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2009| October-December | Volume 5 | Issue 20
December 8, 2009
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Antidiabetic Effect and Antioxidant Potential of
N Orhan, M Aslan, S Hosbas, Orhan D Deliorman
October-December 2009, 5(20):309-315
L. fruits (Rosaceae) are used to treat diabetes in Anatolia traditionally. In this study, the ethanol extract of
fruits and its fractions were screened for their antioxidant, hypoglycaemic and antidiabetic activities. The ethanol extract that was administered for 7 days possessed a remarkable hypoglycemic effect at 250 mg/kg dose in streptozotocin (STZ) induced diabetic rats. Then it was fractionated through successive solvent extractions to yield CHCl
Fr., EtOAc Fr.,
-BuOH Fr. and R-H
O Fr. respectively. These fractions were administrated to normal plus glucose hyperglycemic rats. Additionally the subacute antidiabetic activities of the fractions were studied in diabetic rats for 7 days. The experimental data indicated that R-H
O Fr. Possessed significant antidiabetic activity (50-62%) in diabetic rats. Also, a minor hypoglycemic effect was observed in normoglycemic plus glucose-hyperglycemic animals treated with R-H
O Fr. (15%).
antioxidant experiments revealed that EtOAc Fr. Showed the highest radical scavenging activity on DPPH (79.5±0.4%), whereas CHCl 3 Fr. exhibited the maximum reducing power. The highest total phenolic content was observed in CHCl
Fr. (18.5±0.6% gallic acid equivalent g/g fraction) but no correlation was observed between the antidiabetic activity of fractions and their phenolic contents. Our findings support the traditional usage of
fruits as a folk remedy in the treatment of diabetes in Turkey.
Physico-chemical characteristics of some wild grown European elderberry (
Mustafa Akbulut, Sezai Ercisli, Murat Tosun
October-December 2009, 5(20):320-323
Wild grown European elderberry (
) plants are widespread in different parts of Turkey and have been used in folk medicine so a long time. Some selected physico-chemical characteristics such as berry weight, protein, pH, total acidity, soluble solid, reducing sugar, vitamin C, total antioxidant capacity (FRAP assay), total phenolic and total anthocyanins of four pre-selected wild grown European elderberry fruits were investigated. Significant differences on most of the chemical content were detected among the genotypes used. The genotype AR2 had the highest protein content (2.91%), while AR4 had the lowest protein content (2.68%). The genotypes with the highest total antioxidant capacity, total phenolic and total anthocyanin content were AR2 (6.37 mmol/100 g fw; 432 mg GAE/100 g fw and 283 mg cyaniding-3-glucoside/100 g fw). The results showed that European elderberry very rich in terms of health components
Antioxidant and Anticholinesterase Assets and Liquid Chromatography-Mass Spectrometry Preface of Various Fresh-Water and Marine Macroalgae
Murat Kartal, Ilkay Orhan, Mahmud Abu-Asaker, FS Senol, Tahir Atici, Bilge Sener
October-December 2009, 5(20):291-297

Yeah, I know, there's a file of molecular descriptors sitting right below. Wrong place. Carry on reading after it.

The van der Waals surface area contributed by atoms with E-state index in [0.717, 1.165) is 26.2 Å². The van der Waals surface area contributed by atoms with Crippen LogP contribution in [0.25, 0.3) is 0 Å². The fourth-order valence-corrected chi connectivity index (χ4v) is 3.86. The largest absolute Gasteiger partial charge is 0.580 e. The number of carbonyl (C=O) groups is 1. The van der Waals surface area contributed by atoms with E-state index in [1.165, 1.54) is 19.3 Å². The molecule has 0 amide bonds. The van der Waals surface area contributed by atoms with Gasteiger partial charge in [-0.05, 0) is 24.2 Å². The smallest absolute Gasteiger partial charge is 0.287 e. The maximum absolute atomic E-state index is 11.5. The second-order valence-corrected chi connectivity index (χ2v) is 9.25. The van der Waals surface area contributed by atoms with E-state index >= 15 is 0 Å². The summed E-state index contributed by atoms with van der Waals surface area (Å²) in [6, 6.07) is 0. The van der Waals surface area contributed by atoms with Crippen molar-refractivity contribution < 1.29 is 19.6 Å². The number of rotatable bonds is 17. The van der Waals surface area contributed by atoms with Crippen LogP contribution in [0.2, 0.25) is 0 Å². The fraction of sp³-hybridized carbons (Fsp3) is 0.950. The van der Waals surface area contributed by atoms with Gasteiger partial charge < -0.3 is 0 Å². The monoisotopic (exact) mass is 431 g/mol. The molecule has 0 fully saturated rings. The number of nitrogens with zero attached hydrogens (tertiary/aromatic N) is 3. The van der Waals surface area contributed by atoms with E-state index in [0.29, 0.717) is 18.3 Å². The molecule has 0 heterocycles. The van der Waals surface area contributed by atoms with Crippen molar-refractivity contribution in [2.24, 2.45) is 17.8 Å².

The ethanol extracts from the fresh-water algae;
sp. (C.A. Agardh),
(Vauch.) De Candolle,
(Breb.) Wille, the fresh-water plants;
L., as well as the marine algae;
(Turn.) J. Agardh,
(L.) Sauvagau, and the sea grass;
(L.) Dell. were assessed
for their antioxidant and anti-acetylcholinesterase (AChE) activities. Antioxidant activity was evaluated by 2,2-diphenyl-1-picrylhydrazyl (DPPH) radical scavenging activity test at 0.125, 0.25, 0.5, 1.0, and 2.0 mg ml -1 and ferric-reducing antioxidant power assay (FRAP) at 0.5, 1.0, and 2.0 mg ml −1 concentrations. Total phenolic contents of the extracts were determined using Folin-Ciocalteau's reagent. The extracts were further analyzed qualitatively by LC-DAD-MS.
had the best antioxidant activity, followed by
LC-DAD-MS showed rich gallic acid and its ethyl ester contents in
, while prosperous vitamin C content has been detected in
for the first time in this study.
possessed the highest inhibition (42.5±2.28%) at 2.0 mg ml −1 against AChE.
Cytotoxic Effects of Ethyl Acetate Extract of
Compared With Etoposide on Normal and Cancer Cell Lines
M Shokrzadeh, SS Saeedi Saravi, M Mirzayi
October-December 2009, 5(20):316-319
is a native botany and exists in large amount in Iran and consists of anti-cancer substances such as ebulin (RIP-II, ribosome inactivated protein-II), flavonoids, etc. Isolation and identification of some potent anti-tumor compounds from medicinal plants, has motivated researchers to screen different parts of plant species for anti-tumor effects. In previous studies, anti-inflammatory effects of n-hexane and methanolic extracts of
, nephro- and hepato-toxic effects of ethylacetate extract of this plant and evaluation of role of vitamins C and E on prevention of cellular and pathological disorders induced by the ethyl acetate extract was performed and reported. So, cytotoxic activity and IC
of specific concentrations of ethyl acetate extract of fruits of
on 4 normal and cancer cell lines was studied. Also, Etoposide, a chemotherapeutic drug, was administered to control positive group. The normal cell lines were CHO and rat fibroblast and cancer cell lines were HepG2 and CT26. The cytotoxic effects and IC